Blog Post 10: The God of Small Things (1997)
May in Ayemenem is a hot, brooding month. The days are long and humid. the rivers shrink and black crows gorge on bright mangoes in still, dustgreen trees. Red bananas ripen. Jackfruits burst. Dissolute bluebottles hum vacuously in the fruity air. Then they stun themselves against clear windowpanes and die, fatly baffled in the sun.
Re-reading ‘The God of Small Things’ after twenty years was a delight, though a delight tinged with poignancy. The story is still unspeakably sad, maybe more so on a second read. But the sadness is shot through with humour and the most beautiful use of language.
The novel is set in Kerala, in southern India, and moves back and forth between two time frames, 1969 and 1993. The story charts the decline and fall of a wealthy Indian family and is largely narrated by a seven year old girl, Rahel, who is one of the ‘two egg twins’, the other being her brother, Estha. Their mother, Ammu, a Syrian Christian, divorced from their father, a Bengali Hindu, is forced to return home to Kerala to live with her mother and a collection of comic yet grotesque relatives. The story is set against a unstable, complicated political, racial and religious landscape – the Caste system, Communism, Catholic traditions, a post-colonial mess – and Rahel and Estha are bombarded with all these competing influences.
Ammu and her twins are also in a precarious position at home. The family who strongly disapprove of the divorce, despite them never wanting her to marry the Hindu in the first place, treat them as inferiors. Ammu is depressed and stifled and seeks solace in the arms of an Untouchable, Velutha, the family’s gifted carpenter. This messing with the ‘Love Laws’ has catastrophic consequences.
What is most striking about this book is the language. Roy has such a fresh voice, full of the weight of all these cultural influences. She uses those famous mid-sentence capital letters, quirky rhymes, unexpected tongue twisters, sensuous descriptions, repetition. The prose might be dense but this is a very accessible novel. However, it would be wrong to read it quickly; you have to savour it.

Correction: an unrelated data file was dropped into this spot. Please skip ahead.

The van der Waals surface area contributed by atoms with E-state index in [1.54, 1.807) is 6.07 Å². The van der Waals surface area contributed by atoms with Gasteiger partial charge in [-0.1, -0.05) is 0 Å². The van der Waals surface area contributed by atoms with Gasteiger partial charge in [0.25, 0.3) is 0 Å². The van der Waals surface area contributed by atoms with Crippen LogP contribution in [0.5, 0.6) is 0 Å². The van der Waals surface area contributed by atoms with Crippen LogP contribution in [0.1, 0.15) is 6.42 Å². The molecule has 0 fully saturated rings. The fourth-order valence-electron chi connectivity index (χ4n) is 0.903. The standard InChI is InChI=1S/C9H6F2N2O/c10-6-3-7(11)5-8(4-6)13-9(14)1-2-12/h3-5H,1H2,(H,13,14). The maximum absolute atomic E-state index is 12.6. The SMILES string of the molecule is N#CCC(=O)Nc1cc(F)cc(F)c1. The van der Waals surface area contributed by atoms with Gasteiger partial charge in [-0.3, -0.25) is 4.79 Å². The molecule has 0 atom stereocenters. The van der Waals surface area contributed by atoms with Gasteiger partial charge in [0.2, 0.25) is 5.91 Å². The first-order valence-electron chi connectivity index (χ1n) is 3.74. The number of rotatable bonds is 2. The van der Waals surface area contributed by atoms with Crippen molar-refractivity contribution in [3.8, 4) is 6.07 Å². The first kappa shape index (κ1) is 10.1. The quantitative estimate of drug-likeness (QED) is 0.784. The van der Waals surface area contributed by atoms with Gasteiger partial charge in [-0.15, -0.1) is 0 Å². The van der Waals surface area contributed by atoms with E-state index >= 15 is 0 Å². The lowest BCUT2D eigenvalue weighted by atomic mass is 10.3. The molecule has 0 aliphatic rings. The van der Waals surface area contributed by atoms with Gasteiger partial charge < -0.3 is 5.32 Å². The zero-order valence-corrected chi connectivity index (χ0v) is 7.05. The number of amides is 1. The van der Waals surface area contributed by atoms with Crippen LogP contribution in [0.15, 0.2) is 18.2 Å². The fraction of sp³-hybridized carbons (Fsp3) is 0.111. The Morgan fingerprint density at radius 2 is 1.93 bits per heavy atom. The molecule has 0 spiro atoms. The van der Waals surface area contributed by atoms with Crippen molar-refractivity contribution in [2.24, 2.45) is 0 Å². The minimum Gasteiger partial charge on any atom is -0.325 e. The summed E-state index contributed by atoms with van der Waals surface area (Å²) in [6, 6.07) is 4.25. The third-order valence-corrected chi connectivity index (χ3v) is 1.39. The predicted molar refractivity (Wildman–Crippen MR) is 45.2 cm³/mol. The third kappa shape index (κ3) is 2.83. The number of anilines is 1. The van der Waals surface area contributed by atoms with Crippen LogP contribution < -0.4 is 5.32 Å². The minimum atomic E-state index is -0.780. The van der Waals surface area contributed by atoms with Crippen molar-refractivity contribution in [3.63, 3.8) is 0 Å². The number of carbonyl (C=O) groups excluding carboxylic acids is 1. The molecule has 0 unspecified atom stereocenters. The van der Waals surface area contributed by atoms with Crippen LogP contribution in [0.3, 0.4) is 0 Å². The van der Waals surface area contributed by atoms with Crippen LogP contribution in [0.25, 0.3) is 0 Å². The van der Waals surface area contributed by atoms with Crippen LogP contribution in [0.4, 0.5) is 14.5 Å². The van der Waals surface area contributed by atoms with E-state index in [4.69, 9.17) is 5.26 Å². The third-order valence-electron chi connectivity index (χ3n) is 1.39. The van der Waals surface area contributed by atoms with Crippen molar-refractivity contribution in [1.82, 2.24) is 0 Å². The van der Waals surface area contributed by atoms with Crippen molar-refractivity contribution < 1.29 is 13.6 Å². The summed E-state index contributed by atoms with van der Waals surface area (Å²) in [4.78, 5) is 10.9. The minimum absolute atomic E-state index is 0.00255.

The structure too is surprising. The opening reminds me of ‘Rebecca’ and the narrator’s dream about returning to Mandalay and finding it overgrown and dilapidated. Both novels jump around in time and the reader must piece together the information to work out what exactly has happened. The narrative here starts with a little girl’s funeral, then weaves back and forth until we see more clearly the events that led to her death and its repercussions. Roy shows us, tells us, that things can change in a day, ‘a few dozen hours can affect the outcome of whole lifetimes. And that when they do, those few dozen hours, like the salvaged remains of a burned house — the charred clock, the singed photograph, the scorched furniture — must be resurrected from the ruins and examined. Preserved. Accounted for.”
And this is at the heart of the novel. You must grab the small things as these moments of joy are fleeting. Life in its bigness can be too overwhelming. Rahel says: ‘…only the Small Things are ever said. The Big Things lurk unsaid inside.’
The secret of the Great Stories is that they have no secrets. The Great Stories are the ones you have heard and want to hear again. The ones you can enter anywhere and inhabit comfortably. They don’t deceive you with thrills and trick endings. They don’t surprise you with the unforeseen. They are as familiar as the house you live in. Or the smell of your lover’s skin. You know how they end, yet you listen as though you don’t. In the way that although you know that one day you will die, you live as though you won’t. In the Great Stories you know who lives, who dies, who finds love, who doesn’t. And yet you want to know again. That is their mystery and magic.
‘The God of Small Things’ won the Booker Prize in 1997, remarkable for a debut novel. I am looking forward to Roy’s second novel, finally published twenty years later, ‘The Ministry of Utmost Happiness’.